International financial centre laudable but macro indicators worrying

It will take more than setting up an international financial centre for Nigeria to position Africa’s largest economy as an investment hub and attract badly-needed foreign investments, according to analysts surveyed by BusinessDay.

The Central Bank of Nigeria (CBN) is planning to set up an International Financial Centre (NIFC) in the next 12 months that will act as an international gateway for capital and investment. This will be driven by a technology payment system infrastructure and will enable local banks to become global champions, according to Godwin Emefiele, the CBN governor.

While analysts say the move by the CBN to set up an international financial centre is laudable, they pointed out that the country must address challenges with sustainable GDP growth, ease of doing business, market stability, infrastructure, security and stable FX environment to be conducive as an international financial centre and lure investments.

Abiodun Keripe, managing director, Afrinvest Research and Consulting, says the main thing that drives foreign inflows into the Nigerian economy is the quality of the macro fundamentals.

“While it might be laudable that the CBN is tinkering around initiative that can be used to attract inflows, the mind of foreign investors who are looking at bringing in their funds is premised on stability of macroeconomic and political environment, issues of security, ease of doing business, FX policy,” Keripe states.

“If we are unable to sort out these issues, I am not so sure as to how much of dividend the international financial centre would be able to attract for the Nigerian economy in terms of funds,” he says.

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Emefiele, who reeled out the benefits of the Centre while addressing journalists, said, “Indeed, we have started to receive interest from private sector companies that are saying they have some land that can be designated as the free trade area, some with NIRSAL, we have some in Abuja, some in Lagos and some other parts.

“We are going to think about which one is efficient, which one is better that will serve Nigerians and the international community, which the centre is meant to serve, and they would find it easy, expedient and better for them to operate as a business that is operating outside Nigeria even though they are cited within Nigeria.

“What that does is that it helps to improve economic activity in the country and helps to boost flows of foreign investment into the country. We think that there are tremendous benefits in this project.”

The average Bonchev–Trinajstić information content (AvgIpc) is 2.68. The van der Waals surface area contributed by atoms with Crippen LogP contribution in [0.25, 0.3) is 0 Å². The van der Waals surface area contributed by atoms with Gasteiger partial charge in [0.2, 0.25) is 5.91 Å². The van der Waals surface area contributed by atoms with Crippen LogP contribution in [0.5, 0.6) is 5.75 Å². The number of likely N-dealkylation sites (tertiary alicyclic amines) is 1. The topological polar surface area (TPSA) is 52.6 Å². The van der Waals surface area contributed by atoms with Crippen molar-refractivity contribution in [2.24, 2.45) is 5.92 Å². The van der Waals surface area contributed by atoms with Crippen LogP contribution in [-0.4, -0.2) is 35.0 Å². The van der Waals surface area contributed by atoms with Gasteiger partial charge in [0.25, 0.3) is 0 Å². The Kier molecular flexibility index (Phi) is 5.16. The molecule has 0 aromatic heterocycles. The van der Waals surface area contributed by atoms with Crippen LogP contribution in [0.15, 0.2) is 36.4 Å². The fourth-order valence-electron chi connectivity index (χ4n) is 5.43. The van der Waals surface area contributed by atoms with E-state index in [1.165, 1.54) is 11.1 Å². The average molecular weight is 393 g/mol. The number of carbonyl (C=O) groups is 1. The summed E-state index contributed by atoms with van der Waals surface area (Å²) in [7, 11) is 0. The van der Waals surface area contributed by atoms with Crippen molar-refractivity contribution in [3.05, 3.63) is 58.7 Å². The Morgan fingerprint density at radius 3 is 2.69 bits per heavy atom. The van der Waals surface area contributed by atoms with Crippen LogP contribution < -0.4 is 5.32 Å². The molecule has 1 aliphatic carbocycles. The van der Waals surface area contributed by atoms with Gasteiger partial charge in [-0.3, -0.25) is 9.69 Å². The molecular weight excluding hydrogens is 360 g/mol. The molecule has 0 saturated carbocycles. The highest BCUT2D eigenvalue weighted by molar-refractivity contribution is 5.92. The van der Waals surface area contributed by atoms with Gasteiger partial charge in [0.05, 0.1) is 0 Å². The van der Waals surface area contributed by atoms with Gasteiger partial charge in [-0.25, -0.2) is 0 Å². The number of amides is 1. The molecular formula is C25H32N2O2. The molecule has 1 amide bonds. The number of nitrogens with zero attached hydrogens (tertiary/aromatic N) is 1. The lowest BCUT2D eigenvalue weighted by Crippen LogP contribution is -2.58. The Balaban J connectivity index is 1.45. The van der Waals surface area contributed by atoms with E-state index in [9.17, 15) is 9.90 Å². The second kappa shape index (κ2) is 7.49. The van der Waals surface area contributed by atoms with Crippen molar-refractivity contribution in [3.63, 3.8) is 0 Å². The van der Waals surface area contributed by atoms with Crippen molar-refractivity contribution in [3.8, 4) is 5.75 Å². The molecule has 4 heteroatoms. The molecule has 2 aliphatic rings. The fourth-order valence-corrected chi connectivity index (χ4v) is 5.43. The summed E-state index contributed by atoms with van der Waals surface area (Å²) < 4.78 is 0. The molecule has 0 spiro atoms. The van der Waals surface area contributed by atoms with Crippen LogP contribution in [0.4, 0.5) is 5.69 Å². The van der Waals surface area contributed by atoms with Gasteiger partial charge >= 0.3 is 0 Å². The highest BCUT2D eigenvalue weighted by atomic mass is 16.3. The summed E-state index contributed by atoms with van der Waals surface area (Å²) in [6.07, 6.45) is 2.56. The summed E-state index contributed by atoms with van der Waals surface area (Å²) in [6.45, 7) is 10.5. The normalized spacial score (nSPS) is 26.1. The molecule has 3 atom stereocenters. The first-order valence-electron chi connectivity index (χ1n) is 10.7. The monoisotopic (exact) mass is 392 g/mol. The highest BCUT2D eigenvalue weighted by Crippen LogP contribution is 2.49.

To consolidate on the growth and resilience of Nigerian banks in the last decade, Emefiele said in the next 12 months the nation would be establishing The Nigerian International Financial Centre (NIFC). This new financial hub will curate local and international banks to make them global champions.

For Ayo Teriba, CEO of Economic Associates, “You can’t launch an international financial centre. You can aspire to have it. If you search global financial centres, you will see that the world now ranks major cities as global financial centres. So, you can attain or say Nigeria aspires to have one or more global finance centres in Nigeria.

“But you cannot pick a date on when that will happen. And it is not going to be up to the CBN governor but to the people who have the money to bring it into Nigeria, then Nigeria will become a financial hub.

“For example, South Africa has two global financial centres; UAE has two financial centres, recognised by the world not proclaimed by their governors of Central Bank where you have deep financial markets. It is a centre that people look up to raise money. So, Nigeria has none.

“If you Google the Global Financial Index, you will see the criteria that countries have to meet. So, I think we should be talking more about what Nigeria is doing to meet those criteria.”

Commenting, Ayodele Akinwunmi, senior relationship manager, corporate banking group, FSDH Merchant Bank, says there is a positive correlation between the depth of the financial system and economic growth.

“It will deepen the financial system, more products will be created, more investment will come, foreign flows will come and a lot of assets will be created and it will stimulate more economic activities. But for this to be done, you need to have the right infrastructure in place,” he states.

Moses Ojo, a Lagos-based economic analyst, also says countries that have financial muscle in different regions of the world all have international financial centres. So, that is what the CBN is trying to replicate here in Nigeria. It is going to really help Nigeria by improving the FDI investment into the country and it is going to improve the GDP of the country, among others.

Johnson Chukwu, CEO, Cowry Asset Management Limited, says the financial centre will further open up the economy for investments because it will attract both funders and those sourcing for funds.

“It is basically a meeting point, a market for both users and provider of funds,” Chukwu says.

“If we succeed, it then means we are going to have a lot of financial intermediaries that will want to set up offices in Nigeria, such as interns’ stock brokers, asset managers, insurance brokers, including service providers for such transactions. There will be a heightened flow of capital through Nigeria and that could help us push for convertibility of our local currency.

“But the challenges are whether we will have supporting infrastructure that will enable that centre. From the physical infrastructure for instance, you are going to see traffic of businesses, like investment bankers, brokers come into Nigeria,” he states.

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